If I were you, I wouldn't mention it.
If she was prime minister, she would invest more money in schools.
He would travel more if he was younger.

Do this exercise to test your grammar again.

Grammar test 2

Conditionals 1: Grammar test 2

Language level

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Average: 3 (2 votes)

Submitted by Robertas on Sat, 10/09/2022 - 03:52

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Hi,

These examples are from Second Conditional:
"If we had a garden, we could have a cat.
If I won a lot of money, I'd buy a big house in the country.
I wouldn't worry if I were you".

Which of these sentences are used for present and future?

Thank you for answers.
Best Regards,
Robertas

Hi Robertas,

All of these sentences can refer to the present or future. They all describe hypothetical or unlikely situations; whether they are about a hypothetical/counter-factual present or an unlikely or impossible future will depend upon the context in which they are used.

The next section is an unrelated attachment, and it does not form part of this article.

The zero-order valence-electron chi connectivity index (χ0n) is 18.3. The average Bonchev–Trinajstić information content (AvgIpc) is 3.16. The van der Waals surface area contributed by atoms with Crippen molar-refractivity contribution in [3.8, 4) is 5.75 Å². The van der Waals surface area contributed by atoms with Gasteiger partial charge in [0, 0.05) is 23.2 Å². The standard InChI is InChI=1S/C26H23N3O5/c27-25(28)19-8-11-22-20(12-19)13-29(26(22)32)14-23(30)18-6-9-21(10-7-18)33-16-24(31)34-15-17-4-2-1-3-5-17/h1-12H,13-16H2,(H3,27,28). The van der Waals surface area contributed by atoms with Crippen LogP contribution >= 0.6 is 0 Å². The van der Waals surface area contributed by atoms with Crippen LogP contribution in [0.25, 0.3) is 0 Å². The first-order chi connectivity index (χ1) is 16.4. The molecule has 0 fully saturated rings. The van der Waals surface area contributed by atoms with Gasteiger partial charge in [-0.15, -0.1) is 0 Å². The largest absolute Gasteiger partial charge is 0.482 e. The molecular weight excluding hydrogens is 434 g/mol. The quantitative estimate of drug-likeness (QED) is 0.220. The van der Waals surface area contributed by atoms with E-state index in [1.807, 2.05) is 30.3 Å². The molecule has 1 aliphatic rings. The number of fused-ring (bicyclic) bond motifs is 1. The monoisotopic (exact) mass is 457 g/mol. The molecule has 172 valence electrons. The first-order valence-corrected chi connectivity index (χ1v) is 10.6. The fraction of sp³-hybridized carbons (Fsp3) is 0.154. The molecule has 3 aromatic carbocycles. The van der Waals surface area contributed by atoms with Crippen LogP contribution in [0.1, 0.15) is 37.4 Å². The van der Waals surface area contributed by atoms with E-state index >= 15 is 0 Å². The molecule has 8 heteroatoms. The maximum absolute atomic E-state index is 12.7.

Peter

The LearnEnglish Team

Submitted by Liam_Kurt on Sat, 03/09/2022 - 14:24

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Hello learn english team
I have a question
I noticed there were 3 main conditionals: present real, present imaginary and past imaginary.
Is there a past real conditionals. For example: If he had enough money he bought the car
It is not imaginary since we don't know if he did have enough money but there's also a real chance he did and bought the car

Hello Liam_Kurt,

I'm not familiar with those names for the different combinations of forms that teachers often call 'first conditional' (and so on), but, following the logic of the other names, what you say makes sense, and that sentence is grammatically correct and means what you said.

'if' can be used not only in these structures with these verb forms; it can also be used with any other verb form that communicates an idea that makes sense. That's probably why you've never seen this particular one described in a special way anywhere.

Hope that makes sense.

All the best,
Kirk
The LearnEnglish Team

Submitted by Robertas on Wed, 31/08/2022 - 05:41

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Hi,
Are these conditionals (zero,first and second) the only in english language? I mean what about other uses in other tenses like past perfect continues and others?
Regards,
Robertas